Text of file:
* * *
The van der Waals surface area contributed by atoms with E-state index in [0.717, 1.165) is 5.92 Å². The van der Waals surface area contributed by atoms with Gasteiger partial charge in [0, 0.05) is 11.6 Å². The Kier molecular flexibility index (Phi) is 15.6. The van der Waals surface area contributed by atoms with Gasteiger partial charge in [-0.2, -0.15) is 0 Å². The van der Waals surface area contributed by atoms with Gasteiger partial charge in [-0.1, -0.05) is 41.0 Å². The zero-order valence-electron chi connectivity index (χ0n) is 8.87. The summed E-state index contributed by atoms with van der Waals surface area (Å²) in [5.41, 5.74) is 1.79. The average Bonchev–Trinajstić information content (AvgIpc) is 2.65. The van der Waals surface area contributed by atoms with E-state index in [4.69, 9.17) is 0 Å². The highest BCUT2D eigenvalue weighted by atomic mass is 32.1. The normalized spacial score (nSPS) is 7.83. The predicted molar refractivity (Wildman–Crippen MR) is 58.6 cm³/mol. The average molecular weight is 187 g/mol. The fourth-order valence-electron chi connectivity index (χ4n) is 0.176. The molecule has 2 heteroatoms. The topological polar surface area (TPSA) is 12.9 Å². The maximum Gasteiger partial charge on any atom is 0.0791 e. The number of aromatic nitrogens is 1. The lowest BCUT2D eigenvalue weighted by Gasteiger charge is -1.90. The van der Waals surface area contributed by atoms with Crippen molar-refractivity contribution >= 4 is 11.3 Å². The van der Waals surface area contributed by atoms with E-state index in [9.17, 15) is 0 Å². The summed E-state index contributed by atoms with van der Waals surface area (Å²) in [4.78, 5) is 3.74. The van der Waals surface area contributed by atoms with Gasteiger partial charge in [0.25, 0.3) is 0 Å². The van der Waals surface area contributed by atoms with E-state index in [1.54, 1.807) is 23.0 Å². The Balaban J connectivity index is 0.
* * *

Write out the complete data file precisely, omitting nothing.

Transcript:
The van der Waals surface area contributed by atoms with E-state index in [0.717, 1.165) is 5.92 Å². The van der Waals surface area contributed by atoms with Gasteiger partial charge in [0, 0.05) is 11.6 Å². The Kier molecular flexibility index (Phi) is 15.6. The van der Waals surface area contributed by atoms with Gasteiger partial charge in [-0.2, -0.15) is 0 Å². The van der Waals surface area contributed by atoms with Gasteiger partial charge in [-0.1, -0.05) is 41.0 Å². The zero-order valence-electron chi connectivity index (χ0n) is 8.87. The summed E-state index contributed by atoms with van der Waals surface area (Å²) in [5.41, 5.74) is 1.79. The average Bonchev–Trinajstić information content (AvgIpc) is 2.65. The van der Waals surface area contributed by atoms with E-state index in [4.69, 9.17) is 0 Å². The highest BCUT2D eigenvalue weighted by atomic mass is 32.1. The normalized spacial score (nSPS) is 7.83. The predicted molar refractivity (Wildman–Crippen MR) is 58.6 cm³/mol. The average molecular weight is 187 g/mol. The fourth-order valence-electron chi connectivity index (χ4n) is 0.176. The molecule has 2 heteroatoms. The topological polar surface area (TPSA) is 12.9 Å². The maximum Gasteiger partial charge on any atom is 0.0791 e. The number of aromatic nitrogens is 1. The lowest BCUT2D eigenvalue weighted by Gasteiger charge is -1.90. The van der Waals surface area contributed by atoms with Crippen molar-refractivity contribution >= 4 is 11.3 Å². The van der Waals surface area contributed by atoms with E-state index in [9.17, 15) is 0 Å². The summed E-state index contributed by atoms with van der Waals surface area (Å²) in [4.78, 5) is 3.74. The van der Waals surface area contributed by atoms with Gasteiger partial charge in [0.25, 0.3) is 0 Å². The van der Waals surface area contributed by atoms with E-state index in [1.54, 1.807) is 23.0 Å². The Balaban J connectivity index is 0.